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Updated on August 11, 2021

Comparing Proof of Authority consensus protocols

GoQuorum implements the IBFT, QBFT, Raft, and Clique Proof of Authority (PoA) consensus protocols. PoA consensus protocols work when participants know each other and there is a level of trust between them (for example, in a permissioned consortium network).

PoA consensus protocols have faster block times and a much greater transaction throughput than the Ethash Proof of Work consensus protocol used on Ethereum Mainnet.

In the GoQuorum PoA consensus protocols, a group of nodes in the network act as validators (IBFT and QBFT), verifiers (Raft) or signers (Clique). Existing validators, verifiers, or signers vote to add or remove network nodes.


For the rest of this page, the term “validator” is used to refer to validators, verifiers, and signers.


Properties to consider when comparing the PoA consensus protocols are:

  • Immediate finality.
  • Minimum number of validators.
  • Liveness.
  • Speed.

Immediate finality

QBFT and Raft have immediate finality. When using QBFT and Raft there are no forks and all valid blocks get included in the main chain.

IBFT and Clique do not have immediate finality. Implementations using IBFT and Clique must be aware of forks and chain reorganizations occurring.

Minimum number of validators

To be Byzantine fault tolerant, IBFT and QBFT require a minimum of four validators. Byzantine fault tolerance is the ability to function correctly and reach consensus despite nodes failing or propagating incorrect information to peers.

Raft and Clique can operate with a single validator but operating with a single validator offers no redundancy if the validator fails.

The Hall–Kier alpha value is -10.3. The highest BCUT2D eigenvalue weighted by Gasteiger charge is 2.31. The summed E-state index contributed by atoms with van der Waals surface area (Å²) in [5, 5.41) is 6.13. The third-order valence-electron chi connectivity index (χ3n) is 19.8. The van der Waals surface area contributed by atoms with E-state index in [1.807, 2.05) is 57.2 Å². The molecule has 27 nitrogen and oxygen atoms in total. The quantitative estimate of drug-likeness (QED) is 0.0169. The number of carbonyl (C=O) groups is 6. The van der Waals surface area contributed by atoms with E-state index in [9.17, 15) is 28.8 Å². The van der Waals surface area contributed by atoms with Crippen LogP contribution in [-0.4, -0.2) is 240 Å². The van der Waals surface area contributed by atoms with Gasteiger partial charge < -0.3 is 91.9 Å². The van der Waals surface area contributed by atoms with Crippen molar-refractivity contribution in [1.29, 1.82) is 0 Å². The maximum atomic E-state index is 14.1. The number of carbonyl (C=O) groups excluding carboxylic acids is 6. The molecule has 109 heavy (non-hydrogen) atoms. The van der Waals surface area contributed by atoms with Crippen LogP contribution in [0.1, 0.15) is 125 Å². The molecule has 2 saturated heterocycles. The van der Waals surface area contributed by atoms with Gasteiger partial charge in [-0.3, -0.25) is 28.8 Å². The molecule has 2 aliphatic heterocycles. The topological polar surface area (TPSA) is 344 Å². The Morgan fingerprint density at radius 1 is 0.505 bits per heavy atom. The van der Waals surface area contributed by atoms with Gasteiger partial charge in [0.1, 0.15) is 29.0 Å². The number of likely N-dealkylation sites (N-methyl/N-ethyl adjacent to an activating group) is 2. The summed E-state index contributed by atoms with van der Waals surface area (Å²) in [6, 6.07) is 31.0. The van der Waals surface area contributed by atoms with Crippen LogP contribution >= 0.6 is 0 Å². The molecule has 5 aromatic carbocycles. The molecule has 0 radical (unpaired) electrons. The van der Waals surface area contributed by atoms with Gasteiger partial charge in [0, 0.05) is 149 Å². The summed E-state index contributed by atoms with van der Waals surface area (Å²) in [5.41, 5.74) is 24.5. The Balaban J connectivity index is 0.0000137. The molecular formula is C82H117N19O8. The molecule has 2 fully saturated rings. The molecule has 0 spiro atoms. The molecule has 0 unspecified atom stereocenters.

Raft and Clique are more fault tolerant than IBFT and QBFT.

Raft and Clique tolerate up to half of the validators failing.


While Clique is Byzantine fault tolerant, Raft is only crash fault tolerant because the Raft leader is assumed to always act correctly.

IBFT and QBFT networks require greater than or equal to two-thirds of validators to be operating to create blocks. For example, a QBFT network of:

  • Four to five validators tolerates one unresponsive validator.
  • Six to eight validators tolerates two unresponsive validators.

Networks with three or fewer validators can produce blocks but do not guarantee finality when operating in adversarial environments.


We do not recommend using IBFT and QBFT networks with three nodes for production purposes.


Reaching consensus and adding blocks is fastest in Raft networks, then in Clique networks. For Clique, the probability of a fork increases as the number of validators increases.

For IBFT and QBFT, the time to add new blocks increases as the number of validators increases.

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